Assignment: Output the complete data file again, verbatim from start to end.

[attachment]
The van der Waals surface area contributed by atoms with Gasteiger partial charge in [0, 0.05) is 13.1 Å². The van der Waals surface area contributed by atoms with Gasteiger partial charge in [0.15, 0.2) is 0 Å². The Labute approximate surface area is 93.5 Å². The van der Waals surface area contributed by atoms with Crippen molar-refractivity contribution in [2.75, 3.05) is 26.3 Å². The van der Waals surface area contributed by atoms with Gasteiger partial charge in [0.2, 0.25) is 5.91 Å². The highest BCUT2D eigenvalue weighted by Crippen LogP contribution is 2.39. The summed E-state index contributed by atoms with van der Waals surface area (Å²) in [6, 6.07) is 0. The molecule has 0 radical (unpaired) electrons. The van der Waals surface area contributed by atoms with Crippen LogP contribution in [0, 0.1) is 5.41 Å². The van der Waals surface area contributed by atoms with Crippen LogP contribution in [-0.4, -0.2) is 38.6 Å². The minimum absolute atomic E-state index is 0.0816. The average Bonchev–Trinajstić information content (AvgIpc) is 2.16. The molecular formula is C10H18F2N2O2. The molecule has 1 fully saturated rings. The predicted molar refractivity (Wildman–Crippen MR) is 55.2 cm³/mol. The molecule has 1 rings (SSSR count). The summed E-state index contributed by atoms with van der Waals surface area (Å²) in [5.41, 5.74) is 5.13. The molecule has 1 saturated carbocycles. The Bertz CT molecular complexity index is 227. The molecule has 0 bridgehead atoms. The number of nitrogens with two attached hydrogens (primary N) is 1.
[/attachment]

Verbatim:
The van der Waals surface area contributed by atoms with Gasteiger partial charge in [0, 0.05) is 13.1 Å². The van der Waals surface area contributed by atoms with Gasteiger partial charge in [0.15, 0.2) is 0 Å². The Labute approximate surface area is 93.5 Å². The van der Waals surface area contributed by atoms with Crippen molar-refractivity contribution in [2.75, 3.05) is 26.3 Å². The van der Waals surface area contributed by atoms with Gasteiger partial charge in [0.2, 0.25) is 5.91 Å². The highest BCUT2D eigenvalue weighted by Crippen LogP contribution is 2.39. The summed E-state index contributed by atoms with van der Waals surface area (Å²) in [6, 6.07) is 0. The molecule has 0 radical (unpaired) electrons. The van der Waals surface area contributed by atoms with Crippen LogP contribution in [0, 0.1) is 5.41 Å². The van der Waals surface area contributed by atoms with Crippen LogP contribution in [-0.4, -0.2) is 38.6 Å². The minimum absolute atomic E-state index is 0.0816. The average Bonchev–Trinajstić information content (AvgIpc) is 2.16. The molecular formula is C10H18F2N2O2. The molecule has 1 fully saturated rings. The predicted molar refractivity (Wildman–Crippen MR) is 55.2 cm³/mol. The molecule has 1 rings (SSSR count). The summed E-state index contributed by atoms with van der Waals surface area (Å²) in [5.41, 5.74) is 5.13. The molecule has 1 saturated carbocycles. The Bertz CT molecular complexity index is 227. The molecule has 0 bridgehead atoms. The number of nitrogens with two attached hydrogens (primary N) is 1.